4. Stack the food like blocks then knock them down. Bread cubes, crackers and carrot slices are great for stacking.
  5. Have a pretend tea party and feed the animals and dolls the novel foods. This is a great way to encourage a child to interact with a new food while not expecting them to eat the new food yet.

Children are more likely to try a new food if they are allowed to explore it at their own pace so be patient and above all have fun!

What My Stutter Has Taught Me

 This post was contributed by Armaan Babai-Pirouz
stockphoto Stuttering Broken Words
My Stutter and Me: Lessons Learned
My stutter and me will never peacefully co-exist. I hate this stutter. As I grow older I learn more about it; the more I learn about it, the more I hate it. I’ve learned that I cannot pronounce the “y “sound in the word “yes” when it really counts, or the “n” sound in the word “no” when it really counts, such as at my workplace talking on the telephone. I’ve learned that having this stutter makes my voice louder than is necessary, which is really a bummer when more than one co-worker says I need to speak softly and I say I’ll try, although I am not certain that I can.
Patience in the Midst of Struggle:
I am not going to post that my stutter makes me a stronger person because I don’t know that. I know it makes me more patient with other people’s challenges, and for that I am thankful, because with my stutter I definitely ask for patience from my listeners.
    The one thing I know my stutter teaches me every moment of every day is what I learned at Capital Area Speech: To never give up on myself. No matter how many times my stutter embarrasses and frustrates me, I should keep trying to communicate, keep trying to make the next time I open my mouth a better experience than I when I opened it and just rasps and stutters happened.
Winning…..
    It may sound odd and scary to readers who do not stutter to hear speaking anywhere besides a podium or a stage described as a struggle, but for me that is exactly what it is. I don’t know if I will win that struggle. I do know what losing it will look like: Giving up. Thanks to what I’ve learned at Capital Area Speech, that is not going to happen.

Handwriting

This blog post was written by one of our outstanding occupational therapists.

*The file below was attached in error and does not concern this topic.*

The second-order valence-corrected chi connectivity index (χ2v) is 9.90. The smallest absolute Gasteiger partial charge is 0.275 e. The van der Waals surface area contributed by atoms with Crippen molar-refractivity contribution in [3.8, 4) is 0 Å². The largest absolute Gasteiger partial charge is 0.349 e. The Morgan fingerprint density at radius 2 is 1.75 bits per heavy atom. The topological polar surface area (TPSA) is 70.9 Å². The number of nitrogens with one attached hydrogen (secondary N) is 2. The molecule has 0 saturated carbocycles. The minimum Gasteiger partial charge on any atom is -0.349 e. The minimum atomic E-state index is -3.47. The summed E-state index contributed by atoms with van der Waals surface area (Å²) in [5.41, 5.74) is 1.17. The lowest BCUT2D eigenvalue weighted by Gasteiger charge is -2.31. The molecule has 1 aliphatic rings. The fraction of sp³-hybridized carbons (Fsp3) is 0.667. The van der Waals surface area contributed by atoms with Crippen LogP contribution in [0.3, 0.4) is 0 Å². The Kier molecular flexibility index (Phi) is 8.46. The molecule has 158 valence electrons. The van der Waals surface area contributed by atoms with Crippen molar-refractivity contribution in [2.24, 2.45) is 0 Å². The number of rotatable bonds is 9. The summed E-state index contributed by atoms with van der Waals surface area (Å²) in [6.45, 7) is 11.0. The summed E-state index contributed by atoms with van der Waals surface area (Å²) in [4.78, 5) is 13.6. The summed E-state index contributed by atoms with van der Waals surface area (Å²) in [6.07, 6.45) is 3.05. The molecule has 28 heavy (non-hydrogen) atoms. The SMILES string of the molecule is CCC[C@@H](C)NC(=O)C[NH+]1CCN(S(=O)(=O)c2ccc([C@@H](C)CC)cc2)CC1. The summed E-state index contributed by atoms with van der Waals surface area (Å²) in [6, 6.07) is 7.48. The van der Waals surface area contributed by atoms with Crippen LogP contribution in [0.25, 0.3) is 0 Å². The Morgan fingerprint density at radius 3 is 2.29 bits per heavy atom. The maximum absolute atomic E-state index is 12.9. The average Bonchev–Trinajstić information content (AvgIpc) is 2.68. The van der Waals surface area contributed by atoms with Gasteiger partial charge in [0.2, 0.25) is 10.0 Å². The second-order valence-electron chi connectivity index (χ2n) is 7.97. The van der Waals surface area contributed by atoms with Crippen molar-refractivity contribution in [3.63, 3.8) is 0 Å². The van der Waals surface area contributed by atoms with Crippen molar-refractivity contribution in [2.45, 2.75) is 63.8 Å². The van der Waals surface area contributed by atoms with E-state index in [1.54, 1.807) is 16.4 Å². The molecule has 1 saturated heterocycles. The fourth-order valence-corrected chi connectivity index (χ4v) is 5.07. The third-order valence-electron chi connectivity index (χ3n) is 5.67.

writing

Occupational Therapists frequently receive referrals to work on handwriting. But why does handwriting matter? Simply put, it’s been an important method of communication for thousands of years, and continues to be important for everyday life. In school, at work, when completing application forms, and planning our days, people often pick up their pens. However, in these times of increasingly advanced technology some people wonder if handwriting is becoming obsolete. In some ways perhaps, but there are many reasons that it shouldn’t. For one thing, the simple act of writing helps with brain development. Increased brain activity occurs whenever we use this complex skill in a way that does not happen when we type. This is because writing involves fine motor skills, spatial skills, eye-hand coordination, memory, and planning. As a child, the development of neural connections through writing is incredibly important. Secondly, studies have shown that when we write things down (think classroom notes, grocery lists, and to-do lists) we are more likely to remember them. Additionally, for purposes of safety, writing can also be important. If for some reason, we become unable to communicate verbally (in incidences of injury, for example) writing can become a primary form of communication.

What does it mean to have “good” handwriting? Generally speaking, it means that the writing is legible, and there are several pieces to the puzzle when it comes to legibility, including motor skills, visual skills, and the combination of the two. Let’s take a look at this through different age groups.

Preschool and Kindergarten

At this age:

  • Kids are playing fine motor games and doing simple eye-hand coordination tasks like drawing pictures, learning to color within the lines of a shape, trace simple lines and shapes, learning to use scissors. By age 5 or 6 they are using one hand predominantly, with the other hand as a helper. In kindergarten they are learning how to write letters and draw more challenging shapes.

Things to look out for:

  • A fisted or otherwise awkward grasp on crayons or markers, from age 3 and up.